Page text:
When to standardize, especially an RDF API

Part of Data

Author(s) and publish date

Skip to 1 comments

The HTML 4.01 specification has an IMG element, but there is no normative dependency on the PNG or GIF or JPEG specifications. "What good is an HTML user agent that doesn't support GIFs?!?" you might ask. And you wouldn't be alone. From the early days of W3C, there have been calls for a standard "web browser profile" component specification that listed which URI schemes (http, ftp, mailto, ...) and which formats (HTML 3.2, GIF, ...) and so on a standard web browser should support. It always seemed to me that the market would sort that out by itself and any standard, W3C could put in place, would be perennially out of date and irrelevant.

According to the Web Architecture document, orthogonal specifications are a good thing. In section 5.1. Orthogonal Specifications:

When two specifications are orthogonal, one may change one without requiring changes to the other, even if one has dependencies on the other. For example, although the HTTP specification depends on the URI specification, the two may evolve independently. This orthogonality increases the flexibility and robustness of the Web.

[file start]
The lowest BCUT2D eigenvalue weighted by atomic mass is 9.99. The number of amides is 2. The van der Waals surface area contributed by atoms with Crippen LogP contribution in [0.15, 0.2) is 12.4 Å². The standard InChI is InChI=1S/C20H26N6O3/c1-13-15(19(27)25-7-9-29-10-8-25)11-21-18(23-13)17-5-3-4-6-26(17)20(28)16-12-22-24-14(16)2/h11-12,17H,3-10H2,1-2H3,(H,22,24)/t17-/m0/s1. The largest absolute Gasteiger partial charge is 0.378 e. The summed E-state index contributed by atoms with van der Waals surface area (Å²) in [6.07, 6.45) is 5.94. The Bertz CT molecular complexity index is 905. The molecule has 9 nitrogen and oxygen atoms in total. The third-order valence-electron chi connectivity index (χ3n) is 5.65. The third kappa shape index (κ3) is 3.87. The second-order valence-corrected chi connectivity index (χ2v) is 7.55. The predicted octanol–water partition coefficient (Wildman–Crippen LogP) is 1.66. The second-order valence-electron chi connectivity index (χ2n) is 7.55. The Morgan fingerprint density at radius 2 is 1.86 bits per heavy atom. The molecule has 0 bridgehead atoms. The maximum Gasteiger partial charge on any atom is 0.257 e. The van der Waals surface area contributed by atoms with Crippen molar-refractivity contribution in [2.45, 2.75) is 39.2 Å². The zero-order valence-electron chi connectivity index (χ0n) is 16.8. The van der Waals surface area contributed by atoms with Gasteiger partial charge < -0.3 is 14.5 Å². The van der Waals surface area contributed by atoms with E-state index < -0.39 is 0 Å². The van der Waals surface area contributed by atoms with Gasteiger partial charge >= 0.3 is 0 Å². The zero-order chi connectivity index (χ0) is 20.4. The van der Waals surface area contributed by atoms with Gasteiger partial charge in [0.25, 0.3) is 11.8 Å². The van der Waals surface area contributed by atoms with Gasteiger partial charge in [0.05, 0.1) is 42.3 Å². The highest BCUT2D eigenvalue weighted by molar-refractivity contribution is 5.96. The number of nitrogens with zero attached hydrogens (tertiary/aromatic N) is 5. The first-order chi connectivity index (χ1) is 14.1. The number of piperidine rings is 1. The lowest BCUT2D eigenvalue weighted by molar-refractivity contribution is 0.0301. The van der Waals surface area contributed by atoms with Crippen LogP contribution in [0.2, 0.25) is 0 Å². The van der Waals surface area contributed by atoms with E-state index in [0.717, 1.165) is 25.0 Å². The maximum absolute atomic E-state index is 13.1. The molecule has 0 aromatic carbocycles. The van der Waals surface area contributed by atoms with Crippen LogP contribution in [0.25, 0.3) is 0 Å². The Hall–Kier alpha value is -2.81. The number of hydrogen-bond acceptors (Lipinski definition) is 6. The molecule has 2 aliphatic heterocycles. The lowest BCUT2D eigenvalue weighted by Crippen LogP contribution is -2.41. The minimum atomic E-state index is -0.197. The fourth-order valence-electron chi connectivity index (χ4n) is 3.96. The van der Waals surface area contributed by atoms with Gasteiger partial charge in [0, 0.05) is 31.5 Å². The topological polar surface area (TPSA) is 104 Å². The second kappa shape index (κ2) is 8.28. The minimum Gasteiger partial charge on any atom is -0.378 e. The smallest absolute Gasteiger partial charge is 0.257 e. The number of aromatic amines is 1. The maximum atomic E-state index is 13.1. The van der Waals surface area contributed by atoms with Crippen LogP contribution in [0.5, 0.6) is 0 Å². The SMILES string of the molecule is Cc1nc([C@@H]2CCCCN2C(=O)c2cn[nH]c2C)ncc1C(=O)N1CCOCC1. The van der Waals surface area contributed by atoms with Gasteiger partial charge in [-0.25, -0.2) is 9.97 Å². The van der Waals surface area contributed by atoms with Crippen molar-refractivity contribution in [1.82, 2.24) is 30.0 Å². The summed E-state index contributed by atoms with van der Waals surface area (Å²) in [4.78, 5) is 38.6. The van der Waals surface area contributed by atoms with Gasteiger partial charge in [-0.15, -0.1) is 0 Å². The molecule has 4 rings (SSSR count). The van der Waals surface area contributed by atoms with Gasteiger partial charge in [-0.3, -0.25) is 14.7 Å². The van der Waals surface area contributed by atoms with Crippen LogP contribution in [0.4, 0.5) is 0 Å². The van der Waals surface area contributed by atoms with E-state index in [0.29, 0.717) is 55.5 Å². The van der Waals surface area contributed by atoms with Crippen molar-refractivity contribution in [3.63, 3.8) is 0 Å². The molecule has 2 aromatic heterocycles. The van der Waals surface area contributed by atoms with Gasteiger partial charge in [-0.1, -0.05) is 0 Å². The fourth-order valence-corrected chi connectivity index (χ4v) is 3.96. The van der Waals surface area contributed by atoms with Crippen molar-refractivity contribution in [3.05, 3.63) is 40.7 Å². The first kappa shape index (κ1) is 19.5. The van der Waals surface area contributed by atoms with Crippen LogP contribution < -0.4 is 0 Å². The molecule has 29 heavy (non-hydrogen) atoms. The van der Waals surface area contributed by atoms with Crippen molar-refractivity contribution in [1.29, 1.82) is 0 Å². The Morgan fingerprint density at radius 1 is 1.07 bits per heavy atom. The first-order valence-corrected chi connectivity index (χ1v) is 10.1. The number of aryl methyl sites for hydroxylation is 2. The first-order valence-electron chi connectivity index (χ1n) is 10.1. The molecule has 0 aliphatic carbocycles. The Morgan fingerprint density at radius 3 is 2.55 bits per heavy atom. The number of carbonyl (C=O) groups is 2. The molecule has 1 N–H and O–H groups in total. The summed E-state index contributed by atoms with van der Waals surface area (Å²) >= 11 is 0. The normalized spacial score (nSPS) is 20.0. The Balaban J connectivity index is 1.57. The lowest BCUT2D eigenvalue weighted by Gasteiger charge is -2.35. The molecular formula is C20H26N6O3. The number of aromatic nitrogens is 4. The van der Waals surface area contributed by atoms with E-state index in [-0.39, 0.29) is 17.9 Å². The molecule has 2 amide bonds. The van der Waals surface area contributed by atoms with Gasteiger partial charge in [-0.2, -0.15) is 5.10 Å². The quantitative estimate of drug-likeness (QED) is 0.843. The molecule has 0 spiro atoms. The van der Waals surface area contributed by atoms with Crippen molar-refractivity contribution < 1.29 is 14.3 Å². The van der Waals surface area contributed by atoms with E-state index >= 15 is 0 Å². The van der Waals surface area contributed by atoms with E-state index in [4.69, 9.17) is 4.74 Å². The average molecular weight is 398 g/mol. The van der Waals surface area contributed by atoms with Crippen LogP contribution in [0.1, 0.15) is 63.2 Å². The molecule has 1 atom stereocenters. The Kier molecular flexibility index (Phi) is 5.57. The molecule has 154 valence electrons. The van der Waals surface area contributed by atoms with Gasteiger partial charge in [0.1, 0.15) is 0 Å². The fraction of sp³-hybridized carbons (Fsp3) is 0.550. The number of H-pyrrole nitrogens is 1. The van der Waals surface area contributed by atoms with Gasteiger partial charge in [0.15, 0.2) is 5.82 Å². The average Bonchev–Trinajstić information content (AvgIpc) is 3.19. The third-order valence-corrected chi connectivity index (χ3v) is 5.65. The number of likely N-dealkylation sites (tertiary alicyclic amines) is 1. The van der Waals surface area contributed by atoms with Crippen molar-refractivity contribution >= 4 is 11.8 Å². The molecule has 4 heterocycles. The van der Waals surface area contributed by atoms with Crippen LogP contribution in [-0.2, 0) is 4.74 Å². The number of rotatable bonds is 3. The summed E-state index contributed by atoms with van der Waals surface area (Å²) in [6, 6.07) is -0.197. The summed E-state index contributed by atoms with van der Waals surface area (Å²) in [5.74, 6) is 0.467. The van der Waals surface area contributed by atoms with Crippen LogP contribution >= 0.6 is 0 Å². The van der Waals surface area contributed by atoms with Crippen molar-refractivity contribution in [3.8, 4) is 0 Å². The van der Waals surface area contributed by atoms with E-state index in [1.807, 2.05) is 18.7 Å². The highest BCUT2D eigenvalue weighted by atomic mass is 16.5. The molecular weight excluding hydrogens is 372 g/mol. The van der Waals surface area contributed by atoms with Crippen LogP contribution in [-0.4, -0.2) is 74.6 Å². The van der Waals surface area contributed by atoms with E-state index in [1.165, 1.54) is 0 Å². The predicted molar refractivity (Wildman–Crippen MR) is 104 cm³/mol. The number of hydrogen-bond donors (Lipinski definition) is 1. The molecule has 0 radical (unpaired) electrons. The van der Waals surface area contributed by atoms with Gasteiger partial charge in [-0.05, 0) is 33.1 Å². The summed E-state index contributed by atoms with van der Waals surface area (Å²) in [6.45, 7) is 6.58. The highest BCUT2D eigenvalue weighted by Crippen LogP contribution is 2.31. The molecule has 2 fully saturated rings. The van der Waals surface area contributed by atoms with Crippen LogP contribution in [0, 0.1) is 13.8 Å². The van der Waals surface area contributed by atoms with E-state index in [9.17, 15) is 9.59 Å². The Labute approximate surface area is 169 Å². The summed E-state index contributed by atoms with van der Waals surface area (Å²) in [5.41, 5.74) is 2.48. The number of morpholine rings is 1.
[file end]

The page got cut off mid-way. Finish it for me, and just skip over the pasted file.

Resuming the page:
W3C inherited from the IETF a bias for specifying interfaces rather than components; i.e. data formats and protocols rather than software modules. I gather that in TV/consumer electronics, there are useful component standards for Web User Agents. But note that an in-car voice browser or a screen reader or good old lynx doesn't support PNG nor GIF, and while their marketplaces are perhaps smaller than desktop or mobile screen-oriented browsers, they're pretty much first-class citizens as far as W3C specifications, especially Web Architecture, are concerned.

APIs are more like interfaces than components, but they tend to be tied to platforms. The IETF has a cultural bias for on-the-wire formats over APIs, and for good reasons, I think. With OMG specs, at least the early CORBA specs, lots of products conformed to the spec (or at least claimed to) without actually interoperating with each other. It wasn't until the arrival of IIOP, an on-the-wire CORBA format, that the rubber hit the road and the interoperability issues got addressed.

Meanwhile, the IETF's aversion to APIs is not without exception: witness GSSAPI. And the W3C has been doing Javascript APIs in the form of the DOM since the early days of XML. Some argue that the DOM specs are ugly, and I tend to agree. SAX and JDOM and the libxml2 pull API have a more elegant feel. But with DHTML and AJAX, one has to wonder: did the W3C DOM Recommendations do more harm or good? Sometimes a mediocre standard is better than no standard. It's clear to me that HTML standardization does more good than harm, but I don't pretend that the HTML design is a thing of beauty.